13 thoughts on “Evaluations of Tanker 911, one of the DC-10 very large air tankers

    • We are not done with this fire season -yet…
      I hope someone comes to their senses…

  1. The airport code under the Shingle fire is probably IWA, which is Phoenix-Mesa Gateway Airport. I’m pretty sure they were flying on that fire from that airport. That’s why they mentioned the long turnarounds. I don’t think there are very many existing bases that can handle that airplane.

    • Yes they were, there was a huge news story here for a few days about the fire and where the tankers were operating out of. The issue of long turnarounds really doesn’t pan because of the volume of retardant they can carry and deliver in a variety of ways. Even with the turn around issue, they still deliver more on target than any other airtanker currently being used.

  2. Narratives from lead plane pilots/passengers is very informative. It’s very important to know the mission of the drop when evaluating effectiveness.

  3. Dodge
    Are you not the same guy saying we shouldn’t have “large fixed wing aircraft?”
    I think you know not what you talk about!

  4. The DC-10 is the best platform for a VLAT, sure people question the cost, but compare to type 1 helitankers if managed correct the DC-10 can be so much more valuable .

    • I am a fan of tanked systems. I feel the coverage is better managed than
      pressurized systems (i.e. BAE 146,
      MAAFS and the 747.) Just from observation over the years …

  5. All the LATS and VLATS fill at the same rate (GPM). Flight time to the fire for VLATS is also much faster (depending on the distance) and they do not have to fly back to reload near as often. That equates to reduced overall response time,reduced risk and reduced cost overall. No, that does not mean they are the best and only but the performance and economics are there for those willing to look and all problems have solutions if they are searched.
    For a moment think of retardant as frieght that needs to get somewhere fast. Would UPS or Fedx use a bunch of old pickups and exclude 18 wheelers (or make sure they go out of business)? It really boils down to having all the right tools in the tool box. If USFS fire aviation had real leadership they would ask for the money for the power tools instead of saying “its complicated” or this or that. The tool box should also include P3s that meet the CAP requirements or prove why the CAP should not apply. I do not think it is genuine to simply say that the tool box should have only this plane or that one. Too much is being lost and its not getting any better folks. FYI positive evaluations for both VLATS go back years now. Good to see some of them getting into Wildfire Today. Thanks BIll.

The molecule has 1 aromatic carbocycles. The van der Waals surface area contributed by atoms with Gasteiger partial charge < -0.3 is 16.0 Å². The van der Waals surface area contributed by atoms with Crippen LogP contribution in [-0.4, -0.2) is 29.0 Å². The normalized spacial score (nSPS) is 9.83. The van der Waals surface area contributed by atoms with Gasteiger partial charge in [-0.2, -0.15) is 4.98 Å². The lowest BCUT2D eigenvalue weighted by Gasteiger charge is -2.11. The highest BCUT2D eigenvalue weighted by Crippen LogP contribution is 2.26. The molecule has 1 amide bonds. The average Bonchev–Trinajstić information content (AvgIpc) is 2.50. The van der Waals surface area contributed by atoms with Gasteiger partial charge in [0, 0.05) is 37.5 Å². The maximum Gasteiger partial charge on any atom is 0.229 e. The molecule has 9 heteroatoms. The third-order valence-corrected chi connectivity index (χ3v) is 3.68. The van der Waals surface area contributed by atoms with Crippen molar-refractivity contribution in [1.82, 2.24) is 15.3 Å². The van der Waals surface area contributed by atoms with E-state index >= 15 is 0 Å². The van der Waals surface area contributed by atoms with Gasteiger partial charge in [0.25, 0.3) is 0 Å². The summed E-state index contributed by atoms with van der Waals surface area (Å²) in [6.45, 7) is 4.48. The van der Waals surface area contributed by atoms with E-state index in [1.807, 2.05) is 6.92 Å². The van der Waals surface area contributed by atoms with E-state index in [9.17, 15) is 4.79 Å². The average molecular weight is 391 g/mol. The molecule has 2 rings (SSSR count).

6. One can see that the plumb of liquid water dropped on fires does not put much water on the fire. The heat and wind spread the liquid water and evaporate a significant amount before it hits the target, if it hits at all. By using solid water-ice cubes or chips, more accuracy in the drop,and more “solid water” dropping threw without evaporating could result in greater fire suppression. The additional cooling effect of ice would take heat away from the fire. A test of this method would not take much effort.

  7. Great to see your planes flying out of the Casper/Natrona County International Airport. I read a story a while back about setting up for the DC10 to fight fires in the area. This seems like the best way to fight the inaccessible, very rugged terrain in the Farris Mountains.